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Theosophical Encyclopedia

Hermeneutics

The study of the principles of interpretation of the Bible and other scriptures.

The Bible. Judaic and Christian traditions assume that the scriptures are divine revelations, but there is no unanimity as to how best to interpret the written words. It is obvious that a literal interpretation of the Bible, although still advocated by many, is fraught with difficulties. Biblical verses contain internal contradictions and inconsistencies (e.g., the two accounts of creation; the two genealogies of Jesus). Many of its statements have been directly questioned or repudiated by science (e.g., creation of the world, stopping of the Sun). It also has statements that go against the social values of current society.

Hermeneutics is inextricably related to another field of study called BIBLICAL CRITICISM, which is the study of the text, composition, authenticity and history of the Old and New Testaments. Interpretation must assume that the text, for example, is accurate or properly translated and understood according to the language of the times. There is no sense in trying to interpret or expound on a text that is wrongly copied or translated. For this area, 

Another aspect relevant to hermeneutics is the inerrancy issue of the Bible. Some believers assume that the entire Bible is the word of God and hence it cannot be mistaken or have internal contradictions (except for errors in copying or translating), while others would assume that it is a human document, which, although inspired, can well be subject to human errors or misconceptions, and limited by the cultural, social and scientific knowledge of the times.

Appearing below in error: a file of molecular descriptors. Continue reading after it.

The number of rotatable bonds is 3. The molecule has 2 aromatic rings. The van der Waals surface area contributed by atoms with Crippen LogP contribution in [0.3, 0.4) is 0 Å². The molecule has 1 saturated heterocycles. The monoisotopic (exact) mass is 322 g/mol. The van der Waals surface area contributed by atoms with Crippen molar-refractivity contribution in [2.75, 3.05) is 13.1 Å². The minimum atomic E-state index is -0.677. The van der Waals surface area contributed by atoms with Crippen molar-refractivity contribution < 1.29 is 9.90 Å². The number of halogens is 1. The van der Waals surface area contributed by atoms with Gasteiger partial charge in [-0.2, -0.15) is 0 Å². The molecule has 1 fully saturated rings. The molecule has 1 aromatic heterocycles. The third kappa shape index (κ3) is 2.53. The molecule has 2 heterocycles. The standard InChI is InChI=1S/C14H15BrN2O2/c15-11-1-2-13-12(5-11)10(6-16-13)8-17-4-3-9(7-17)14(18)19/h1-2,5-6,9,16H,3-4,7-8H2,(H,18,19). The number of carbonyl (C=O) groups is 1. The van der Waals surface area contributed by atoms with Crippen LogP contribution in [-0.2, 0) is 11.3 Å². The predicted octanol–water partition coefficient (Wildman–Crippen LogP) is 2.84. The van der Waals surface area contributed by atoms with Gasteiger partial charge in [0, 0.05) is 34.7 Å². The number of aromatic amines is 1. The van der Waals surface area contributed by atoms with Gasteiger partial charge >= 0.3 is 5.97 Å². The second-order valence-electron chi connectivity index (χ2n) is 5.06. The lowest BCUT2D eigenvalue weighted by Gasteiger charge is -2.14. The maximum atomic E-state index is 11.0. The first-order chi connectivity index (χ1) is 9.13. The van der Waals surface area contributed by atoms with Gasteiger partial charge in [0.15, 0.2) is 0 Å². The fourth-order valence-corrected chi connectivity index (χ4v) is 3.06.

Modern hermeneutics generally recognize four ways of interpreting the Bible: literal, allegorical, moral and anagogical. In the last would be included the mystical-esoteric interpretation of scriptures.

Literal. This is the view that the words of the Bible should be taken as stated. Six days means six twenty-four-hour days and not six thousand years. The apparent contradictions are explained away partly by attributing them to corruption of text (as in different numerical figures given for the same thing), or by philological reasons (a word having two different meanings). The literal interpretation is often associated with the inerrancy view of the Bible, as expressed in 2 Tim 3:16, “All scripture is inspired by God.” The difficulties of a literal interpretation of the Bible have led to rejections of the parts of the scriptures by early Christian leaders such as the Gnostic Marcion, who did not accept the entire Old Testament as well as many books of the New Testament. The literal view had been espoused by such people as Martin Luther, John Calvin and Thomas Aquinas.

Allegorical. This approach is endorsed by the Bible itself in Galatians 4:24, when Paul speaks of the story of the two sons of Abraham as being an allegory. Origen (185-254) accepted this kind of interpretation and called it “spiritual” interpretation. So did Clement of Alexandria (150-c. 211). This interpretation is the most widely accepted among theosophical writers on the Bible, such as Helena P. BLAVATSKY and Geoffrey HODSON.

Moral. The moral interpretation takes the Bible as a guide to human conduct, and hence passages should be understood in terms of how they tell us to behave under certain circumstances. Many parts of the Bible, however, are not susceptible to this interpretation.

Anagogical. Under this would be secondary meanings that are spiritual, mystical or esoteric.

Torah. In Judaism, the Kabbalistic book Zohar specifically identifies four modes of interpretation similar to ones cited above. They are:

Peshat – the literal meaning
Remez – allusion or allegory
Derash – anagogical
Sod – mystical